El año estuvo marcado por una rara acumulación de terremotos importantes.
Alemania. Los terremotos en Haití y Chile o las inundaciones en Pakistán y China hicieron de 2010 un año terrible en materia de desastres naturales, que dejaron 295.000 muertos y 130.000 millones de dólares en daños, afirmó ayer la mayor reaseguradora del mundo, la alemana Munich Re.
El año pasado fue el más mortífero desde 1983 y la sequía de Etiopía, that left 300,000 dead, according to Munich Re's annual report
In total, Munich Re recorded 950 natural disasters in 2010, a figure well above the average of the last thirty years (615).
These disasters left four times more victims than the average since 1980 (295.000 deaths against 66,000) and were more expensive (130,000 U.S. dollars against an average of 95,000 million). "The year was marked by an accumulation of major earthquakes rare" and a large number of climate-related disasters, which suggests a continuation of global warming, "he said.
Disasters were the most deadly earthquake in January in Haiti (222,570 dead), one of the most important of the last hundred years - the heat wave and forest fires in the summer in Russia (56,000 dead) and the April earthquake in China ( 2,700 dead).
most expensive disasters were the February earthquake in Chile, which caused damages of $ 30,000 million and left 520 dead, and floods from July to September in Pakistan (9,500 million dollars and 1,760 dead).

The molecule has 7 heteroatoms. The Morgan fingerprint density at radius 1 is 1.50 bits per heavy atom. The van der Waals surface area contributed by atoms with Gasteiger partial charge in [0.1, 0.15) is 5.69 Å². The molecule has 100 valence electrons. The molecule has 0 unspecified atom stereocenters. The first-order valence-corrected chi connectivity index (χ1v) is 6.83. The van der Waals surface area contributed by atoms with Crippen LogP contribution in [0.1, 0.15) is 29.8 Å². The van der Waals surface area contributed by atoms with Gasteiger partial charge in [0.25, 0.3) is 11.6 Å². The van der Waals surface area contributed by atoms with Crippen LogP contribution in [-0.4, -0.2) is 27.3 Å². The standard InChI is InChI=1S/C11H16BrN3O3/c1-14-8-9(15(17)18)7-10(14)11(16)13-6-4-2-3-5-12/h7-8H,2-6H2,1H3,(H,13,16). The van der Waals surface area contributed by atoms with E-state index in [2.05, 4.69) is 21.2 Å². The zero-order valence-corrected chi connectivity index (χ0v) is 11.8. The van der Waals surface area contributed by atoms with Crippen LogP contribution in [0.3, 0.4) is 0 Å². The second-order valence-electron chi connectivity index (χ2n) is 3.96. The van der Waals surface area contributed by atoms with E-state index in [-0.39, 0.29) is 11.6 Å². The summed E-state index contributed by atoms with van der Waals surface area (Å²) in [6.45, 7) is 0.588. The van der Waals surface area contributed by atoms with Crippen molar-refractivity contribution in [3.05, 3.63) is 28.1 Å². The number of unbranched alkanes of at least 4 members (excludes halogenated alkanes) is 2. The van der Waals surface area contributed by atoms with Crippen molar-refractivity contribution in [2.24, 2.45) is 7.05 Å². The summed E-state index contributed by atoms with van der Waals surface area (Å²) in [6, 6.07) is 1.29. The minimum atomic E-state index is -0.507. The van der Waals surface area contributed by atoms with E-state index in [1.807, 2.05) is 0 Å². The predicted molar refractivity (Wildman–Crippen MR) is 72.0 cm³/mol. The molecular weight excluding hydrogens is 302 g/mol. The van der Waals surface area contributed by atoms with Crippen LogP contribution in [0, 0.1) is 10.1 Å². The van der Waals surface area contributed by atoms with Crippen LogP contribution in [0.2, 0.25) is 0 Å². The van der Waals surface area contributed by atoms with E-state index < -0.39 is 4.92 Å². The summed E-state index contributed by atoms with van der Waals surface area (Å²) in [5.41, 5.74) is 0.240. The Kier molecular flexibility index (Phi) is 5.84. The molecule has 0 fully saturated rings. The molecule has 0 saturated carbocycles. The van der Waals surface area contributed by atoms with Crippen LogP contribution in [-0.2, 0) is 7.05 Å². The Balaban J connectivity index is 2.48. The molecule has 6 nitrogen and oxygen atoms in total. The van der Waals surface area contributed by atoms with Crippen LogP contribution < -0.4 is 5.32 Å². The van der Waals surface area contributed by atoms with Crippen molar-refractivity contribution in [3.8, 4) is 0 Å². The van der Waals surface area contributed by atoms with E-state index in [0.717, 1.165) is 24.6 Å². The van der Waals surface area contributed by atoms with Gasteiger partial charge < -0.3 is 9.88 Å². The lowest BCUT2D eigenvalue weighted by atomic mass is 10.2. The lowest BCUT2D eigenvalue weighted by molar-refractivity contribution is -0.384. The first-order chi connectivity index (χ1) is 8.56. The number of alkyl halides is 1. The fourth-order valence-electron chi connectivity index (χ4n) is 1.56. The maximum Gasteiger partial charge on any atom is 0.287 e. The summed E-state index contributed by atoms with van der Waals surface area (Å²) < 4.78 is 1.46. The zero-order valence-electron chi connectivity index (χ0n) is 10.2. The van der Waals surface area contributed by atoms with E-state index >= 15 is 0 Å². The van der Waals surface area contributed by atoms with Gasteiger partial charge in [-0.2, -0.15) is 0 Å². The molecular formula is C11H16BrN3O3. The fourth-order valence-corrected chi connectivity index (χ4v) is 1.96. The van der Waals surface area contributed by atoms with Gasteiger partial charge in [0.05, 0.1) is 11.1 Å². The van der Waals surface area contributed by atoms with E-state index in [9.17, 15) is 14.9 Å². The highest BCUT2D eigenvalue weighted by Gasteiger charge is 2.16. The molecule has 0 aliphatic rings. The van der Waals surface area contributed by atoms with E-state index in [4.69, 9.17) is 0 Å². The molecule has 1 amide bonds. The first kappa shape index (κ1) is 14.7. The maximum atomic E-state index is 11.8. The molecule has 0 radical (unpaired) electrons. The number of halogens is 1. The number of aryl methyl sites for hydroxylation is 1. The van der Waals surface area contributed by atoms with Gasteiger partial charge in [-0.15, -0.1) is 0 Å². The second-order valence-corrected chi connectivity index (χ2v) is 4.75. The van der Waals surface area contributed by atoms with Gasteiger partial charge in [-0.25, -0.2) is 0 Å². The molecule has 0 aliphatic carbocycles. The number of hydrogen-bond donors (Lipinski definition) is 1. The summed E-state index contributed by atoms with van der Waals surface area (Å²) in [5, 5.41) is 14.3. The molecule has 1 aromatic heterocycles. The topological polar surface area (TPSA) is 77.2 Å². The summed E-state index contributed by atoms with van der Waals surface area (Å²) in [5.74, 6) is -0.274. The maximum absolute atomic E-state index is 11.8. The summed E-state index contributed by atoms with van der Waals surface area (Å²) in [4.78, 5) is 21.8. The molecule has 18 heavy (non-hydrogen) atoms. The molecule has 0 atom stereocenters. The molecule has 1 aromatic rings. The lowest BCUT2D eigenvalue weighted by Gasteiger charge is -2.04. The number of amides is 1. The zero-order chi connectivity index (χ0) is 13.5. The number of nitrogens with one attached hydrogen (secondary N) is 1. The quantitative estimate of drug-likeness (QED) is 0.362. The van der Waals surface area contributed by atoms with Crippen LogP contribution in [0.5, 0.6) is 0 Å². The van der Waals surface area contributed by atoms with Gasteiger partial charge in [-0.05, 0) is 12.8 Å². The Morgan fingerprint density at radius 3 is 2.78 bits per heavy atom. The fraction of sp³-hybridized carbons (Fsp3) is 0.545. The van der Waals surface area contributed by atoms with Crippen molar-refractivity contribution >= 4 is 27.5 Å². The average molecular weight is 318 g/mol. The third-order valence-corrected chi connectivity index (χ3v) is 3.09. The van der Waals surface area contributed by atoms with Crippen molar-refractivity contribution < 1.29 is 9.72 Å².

In most developed countries, disasters were less deadly, but very expensive and has serious consequences for insurers.
Western Europe was shaken by the storm Xynthia in February (65 dead, 6,100 million dollars of expenditure, an amount in half the insured), and the United States by tornadoes that caused damage of $ 4,700 million (75% insured).
Meanwhile, one of the events that caught the attention of the media was Eyjafjallajökull eruption of Iceland, in April, the European air traffic paralyzed for weeks and ended up costing "billions" to the airlines.
Furthermore, Munich Re could not yet estimate the cost of the floods that Australia suffers from December.
The big competitor of Munich Re, Switzerland's Swiss Re, had indicated in November 2010 about 222,000 waiting for millions of dollars in damages and 260,000 deaths.